Mockingjay Part One: A quiet beginning to the finale of the Hunger Games
December 19, 2014
Hang on for a minute...we're trying to find some more stories you might like.
Email This Story
After a year’s wait, the first part of the highly anticipated “The Hunger Games: Mockingjay” was released. The film came out on Nov. 21 and received $612 million in box office profits from around the world. The movie follows the battle between the rebels and the Capitol, and the loss that always accompanies war.
Though the filmmakers have been heavily criticized for breaking the movie into two parts, drawing it out and making it less exciting, I have to disagree. I feel that screenwriters Danny Strong and Peter Craig created a movie that was not only well-thought-out, but also well-executed. Condensing the movies into one film would only have succeeded in lessening the final installment’s impact.
“Mockingjay” has a quiet and rather melancholic air to it, though on occasion the movie features explosive scenes of enemy planes being blown to bits – and other such catastrophes.
These scenes can be expected from all Hollywood film adaptations, but for once they didn’t actually detract from the plot. The recurring themes of courage, sacrifice and friendship still managed to remain present throughout the film.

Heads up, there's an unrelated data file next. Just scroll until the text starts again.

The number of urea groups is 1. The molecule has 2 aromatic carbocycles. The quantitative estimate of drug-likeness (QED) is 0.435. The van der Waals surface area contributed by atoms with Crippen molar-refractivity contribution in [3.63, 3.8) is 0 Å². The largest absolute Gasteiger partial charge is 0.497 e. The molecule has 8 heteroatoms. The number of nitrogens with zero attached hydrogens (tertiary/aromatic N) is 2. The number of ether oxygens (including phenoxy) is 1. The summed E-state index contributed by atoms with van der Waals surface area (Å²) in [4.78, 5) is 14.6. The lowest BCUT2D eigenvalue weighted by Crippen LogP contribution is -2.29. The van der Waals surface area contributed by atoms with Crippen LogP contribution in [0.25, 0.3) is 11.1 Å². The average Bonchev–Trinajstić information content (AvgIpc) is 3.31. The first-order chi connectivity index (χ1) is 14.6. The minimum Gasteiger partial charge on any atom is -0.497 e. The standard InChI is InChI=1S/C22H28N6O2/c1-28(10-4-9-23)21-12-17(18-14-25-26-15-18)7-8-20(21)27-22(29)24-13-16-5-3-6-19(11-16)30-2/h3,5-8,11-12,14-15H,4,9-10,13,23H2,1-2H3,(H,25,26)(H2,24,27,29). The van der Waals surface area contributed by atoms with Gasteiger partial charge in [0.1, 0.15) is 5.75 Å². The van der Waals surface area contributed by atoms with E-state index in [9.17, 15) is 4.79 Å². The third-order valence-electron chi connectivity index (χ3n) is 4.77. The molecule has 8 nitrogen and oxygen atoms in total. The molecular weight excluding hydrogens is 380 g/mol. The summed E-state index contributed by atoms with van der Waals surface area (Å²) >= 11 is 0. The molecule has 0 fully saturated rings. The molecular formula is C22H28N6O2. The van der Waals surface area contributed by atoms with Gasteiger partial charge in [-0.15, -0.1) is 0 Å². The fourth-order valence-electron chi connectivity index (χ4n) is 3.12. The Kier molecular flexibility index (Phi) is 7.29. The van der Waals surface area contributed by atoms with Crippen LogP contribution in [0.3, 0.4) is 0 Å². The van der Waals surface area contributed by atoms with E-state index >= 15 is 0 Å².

Director Francis Lawrence started production with the desire to keep the film true to the book, though in interviews he has admitted that certain things were unavoidably altered in the crossover.
The movie opens with the main protagonist Katniss Everdeen, portrayed by Jennifer Lawrence, holed up in a corner of a dimly lit room, panicking quietly, reeling from traumatic memories of her time in the Games. Within seconds she’s dragged out into what appears to be a hospital room, presumably in District 13. Throughout the movie the audience is able to see how Katniss is forced to overcome her memories in order to become a more present leader.
Katniss is stricken by the loss of her “dearly beloved” Peeta, but emerges from emotional struggle stronger than ever before so as to help with his recovery. In order to do so, she agrees to become the Mockingjay, the symbol of the rebellion against the Capitol’s reign.
Though the movie does stray from certain parts of the novel, it does stay mostly true to the original work. The movie follows Katniss, along with her allies Finnick Odair (Sam Claflin), Gale (Liam Hemsworth), and President Coin (Julianne Moore). It also focuses on the villainous President Snow (Donald Sutherland) and the conflict that rages within Panem.
Having two movies allowed the characters to further be developed. Jennifer Lawrence was granted the chance to further embody a character that was still reeling from not only the loss of a friend, but the loss of the city where she grew up: District 12.